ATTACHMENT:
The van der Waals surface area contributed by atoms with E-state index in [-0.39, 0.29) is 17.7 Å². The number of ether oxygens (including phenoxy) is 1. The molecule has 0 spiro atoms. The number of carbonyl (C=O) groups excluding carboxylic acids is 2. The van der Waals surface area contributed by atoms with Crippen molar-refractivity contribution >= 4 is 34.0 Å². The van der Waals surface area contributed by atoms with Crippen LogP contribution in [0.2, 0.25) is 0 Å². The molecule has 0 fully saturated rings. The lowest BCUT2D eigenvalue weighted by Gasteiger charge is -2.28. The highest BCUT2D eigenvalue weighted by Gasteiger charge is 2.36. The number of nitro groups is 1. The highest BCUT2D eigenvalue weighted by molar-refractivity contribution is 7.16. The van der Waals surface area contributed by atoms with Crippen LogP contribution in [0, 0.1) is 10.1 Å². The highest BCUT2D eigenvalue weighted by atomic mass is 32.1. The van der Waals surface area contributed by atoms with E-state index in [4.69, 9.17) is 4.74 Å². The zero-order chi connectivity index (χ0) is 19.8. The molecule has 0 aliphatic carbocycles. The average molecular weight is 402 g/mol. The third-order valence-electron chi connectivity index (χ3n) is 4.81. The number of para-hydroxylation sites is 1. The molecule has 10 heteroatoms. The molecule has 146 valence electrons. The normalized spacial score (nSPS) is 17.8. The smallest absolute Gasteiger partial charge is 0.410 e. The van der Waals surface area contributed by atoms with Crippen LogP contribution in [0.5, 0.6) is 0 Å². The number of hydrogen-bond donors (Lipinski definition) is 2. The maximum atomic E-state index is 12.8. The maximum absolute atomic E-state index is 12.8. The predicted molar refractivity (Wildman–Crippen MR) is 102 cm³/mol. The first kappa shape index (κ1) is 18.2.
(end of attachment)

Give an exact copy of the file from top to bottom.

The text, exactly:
The van der Waals surface area contributed by atoms with E-state index in [-0.39, 0.29) is 17.7 Å². The number of ether oxygens (including phenoxy) is 1. The molecule has 0 spiro atoms. The number of carbonyl (C=O) groups excluding carboxylic acids is 2. The van der Waals surface area contributed by atoms with Crippen molar-refractivity contribution >= 4 is 34.0 Å². The van der Waals surface area contributed by atoms with Crippen LogP contribution in [0.2, 0.25) is 0 Å². The molecule has 0 fully saturated rings. The lowest BCUT2D eigenvalue weighted by Gasteiger charge is -2.28. The highest BCUT2D eigenvalue weighted by Gasteiger charge is 2.36. The number of nitro groups is 1. The highest BCUT2D eigenvalue weighted by molar-refractivity contribution is 7.16. The van der Waals surface area contributed by atoms with Crippen LogP contribution in [0, 0.1) is 10.1 Å². The highest BCUT2D eigenvalue weighted by atomic mass is 32.1. The van der Waals surface area contributed by atoms with E-state index in [4.69, 9.17) is 4.74 Å². The zero-order chi connectivity index (χ0) is 19.8. The molecule has 0 aliphatic carbocycles. The average molecular weight is 402 g/mol. The third-order valence-electron chi connectivity index (χ3n) is 4.81. The number of para-hydroxylation sites is 1. The molecule has 10 heteroatoms. The molecule has 146 valence electrons. The normalized spacial score (nSPS) is 17.8. The smallest absolute Gasteiger partial charge is 0.410 e. The van der Waals surface area contributed by atoms with Crippen LogP contribution in [0.5, 0.6) is 0 Å². The number of hydrogen-bond donors (Lipinski definition) is 2. The maximum atomic E-state index is 12.8. The maximum absolute atomic E-state index is 12.8. The predicted molar refractivity (Wildman–Crippen MR) is 102 cm³/mol. The first kappa shape index (κ1) is 18.2.